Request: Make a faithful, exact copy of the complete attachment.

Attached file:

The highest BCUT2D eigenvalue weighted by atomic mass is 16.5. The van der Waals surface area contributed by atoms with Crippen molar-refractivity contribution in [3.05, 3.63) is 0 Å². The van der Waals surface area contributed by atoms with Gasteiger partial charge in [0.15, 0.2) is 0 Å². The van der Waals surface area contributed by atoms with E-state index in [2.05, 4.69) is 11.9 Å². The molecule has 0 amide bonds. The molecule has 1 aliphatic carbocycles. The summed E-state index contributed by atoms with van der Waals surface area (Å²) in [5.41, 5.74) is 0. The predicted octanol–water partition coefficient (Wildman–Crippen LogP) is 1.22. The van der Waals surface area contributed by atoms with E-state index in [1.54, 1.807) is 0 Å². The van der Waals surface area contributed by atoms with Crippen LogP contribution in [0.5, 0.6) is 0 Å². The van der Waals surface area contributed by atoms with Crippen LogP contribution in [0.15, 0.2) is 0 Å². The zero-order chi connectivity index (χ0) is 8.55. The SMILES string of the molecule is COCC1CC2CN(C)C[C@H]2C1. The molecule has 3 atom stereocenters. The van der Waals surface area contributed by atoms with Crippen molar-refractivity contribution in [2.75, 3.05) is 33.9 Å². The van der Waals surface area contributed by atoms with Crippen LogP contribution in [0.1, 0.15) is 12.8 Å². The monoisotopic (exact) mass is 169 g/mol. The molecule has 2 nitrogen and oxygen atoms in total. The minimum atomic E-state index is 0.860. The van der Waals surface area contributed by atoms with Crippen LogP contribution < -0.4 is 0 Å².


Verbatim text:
The highest BCUT2D eigenvalue weighted by atomic mass is 16.5. The van der Waals surface area contributed by atoms with Crippen molar-refractivity contribution in [3.05, 3.63) is 0 Å². The van der Waals surface area contributed by atoms with Gasteiger partial charge in [0.15, 0.2) is 0 Å². The van der Waals surface area contributed by atoms with E-state index in [2.05, 4.69) is 11.9 Å². The molecule has 0 amide bonds. The molecule has 1 aliphatic carbocycles. The summed E-state index contributed by atoms with van der Waals surface area (Å²) in [5.41, 5.74) is 0. The predicted octanol–water partition coefficient (Wildman–Crippen LogP) is 1.22. The van der Waals surface area contributed by atoms with E-state index in [1.54, 1.807) is 0 Å². The van der Waals surface area contributed by atoms with Crippen LogP contribution in [0.5, 0.6) is 0 Å². The van der Waals surface area contributed by atoms with Crippen LogP contribution in [0.15, 0.2) is 0 Å². The zero-order chi connectivity index (χ0) is 8.55. The SMILES string of the molecule is COCC1CC2CN(C)C[C@H]2C1. The molecule has 3 atom stereocenters. The van der Waals surface area contributed by atoms with Crippen molar-refractivity contribution in [2.75, 3.05) is 33.9 Å². The van der Waals surface area contributed by atoms with Crippen LogP contribution in [0.1, 0.15) is 12.8 Å². The monoisotopic (exact) mass is 169 g/mol. The molecule has 2 nitrogen and oxygen atoms in total. The minimum atomic E-state index is 0.860. The van der Waals surface area contributed by atoms with Crippen LogP contribution < -0.4 is 0 Å².